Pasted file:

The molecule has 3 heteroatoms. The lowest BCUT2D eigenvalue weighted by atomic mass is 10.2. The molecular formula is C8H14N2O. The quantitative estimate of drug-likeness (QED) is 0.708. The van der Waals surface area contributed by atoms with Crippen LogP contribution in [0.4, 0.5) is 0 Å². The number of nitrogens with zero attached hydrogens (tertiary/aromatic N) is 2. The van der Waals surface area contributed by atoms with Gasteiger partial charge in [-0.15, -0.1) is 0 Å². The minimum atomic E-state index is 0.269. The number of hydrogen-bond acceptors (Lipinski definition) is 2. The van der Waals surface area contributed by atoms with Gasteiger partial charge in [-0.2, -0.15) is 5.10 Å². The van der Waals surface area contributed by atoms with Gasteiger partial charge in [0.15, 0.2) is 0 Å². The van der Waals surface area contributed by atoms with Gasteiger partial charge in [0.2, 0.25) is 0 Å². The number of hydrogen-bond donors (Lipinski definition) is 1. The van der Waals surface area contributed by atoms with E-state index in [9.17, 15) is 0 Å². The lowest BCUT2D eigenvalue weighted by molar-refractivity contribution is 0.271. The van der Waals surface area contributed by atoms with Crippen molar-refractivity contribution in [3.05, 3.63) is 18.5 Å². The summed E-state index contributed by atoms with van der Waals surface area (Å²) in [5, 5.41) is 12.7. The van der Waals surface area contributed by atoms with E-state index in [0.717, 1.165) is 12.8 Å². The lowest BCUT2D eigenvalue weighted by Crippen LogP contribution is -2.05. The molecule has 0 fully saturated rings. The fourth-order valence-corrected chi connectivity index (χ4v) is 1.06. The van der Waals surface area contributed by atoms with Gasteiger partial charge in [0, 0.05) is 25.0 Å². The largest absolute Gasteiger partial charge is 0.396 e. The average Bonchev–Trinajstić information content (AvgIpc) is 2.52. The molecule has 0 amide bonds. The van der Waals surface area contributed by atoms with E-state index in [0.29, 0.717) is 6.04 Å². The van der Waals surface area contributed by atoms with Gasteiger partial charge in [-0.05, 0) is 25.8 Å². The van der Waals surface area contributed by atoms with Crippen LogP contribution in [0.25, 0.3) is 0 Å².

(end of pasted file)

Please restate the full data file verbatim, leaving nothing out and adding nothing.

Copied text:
The molecule has 3 heteroatoms. The lowest BCUT2D eigenvalue weighted by atomic mass is 10.2. The molecular formula is C8H14N2O. The quantitative estimate of drug-likeness (QED) is 0.708. The van der Waals surface area contributed by atoms with Crippen LogP contribution in [0.4, 0.5) is 0 Å². The number of nitrogens with zero attached hydrogens (tertiary/aromatic N) is 2. The van der Waals surface area contributed by atoms with Gasteiger partial charge in [-0.15, -0.1) is 0 Å². The minimum atomic E-state index is 0.269. The number of hydrogen-bond acceptors (Lipinski definition) is 2. The van der Waals surface area contributed by atoms with Gasteiger partial charge in [-0.2, -0.15) is 5.10 Å². The van der Waals surface area contributed by atoms with Gasteiger partial charge in [0.15, 0.2) is 0 Å². The van der Waals surface area contributed by atoms with Gasteiger partial charge in [0.2, 0.25) is 0 Å². The number of hydrogen-bond donors (Lipinski definition) is 1. The van der Waals surface area contributed by atoms with E-state index in [9.17, 15) is 0 Å². The lowest BCUT2D eigenvalue weighted by molar-refractivity contribution is 0.271. The van der Waals surface area contributed by atoms with Crippen molar-refractivity contribution in [3.05, 3.63) is 18.5 Å². The summed E-state index contributed by atoms with van der Waals surface area (Å²) in [5, 5.41) is 12.7. The van der Waals surface area contributed by atoms with E-state index in [0.717, 1.165) is 12.8 Å². The lowest BCUT2D eigenvalue weighted by Crippen LogP contribution is -2.05. The molecule has 0 fully saturated rings. The fourth-order valence-corrected chi connectivity index (χ4v) is 1.06. The van der Waals surface area contributed by atoms with Gasteiger partial charge in [0, 0.05) is 25.0 Å². The largest absolute Gasteiger partial charge is 0.396 e. The average Bonchev–Trinajstić information content (AvgIpc) is 2.52. The molecule has 0 amide bonds. The van der Waals surface area contributed by atoms with E-state index in [0.29, 0.717) is 6.04 Å². The van der Waals surface area contributed by atoms with Gasteiger partial charge in [-0.05, 0) is 25.8 Å². The van der Waals surface area contributed by atoms with Crippen LogP contribution in [0.25, 0.3) is 0 Å².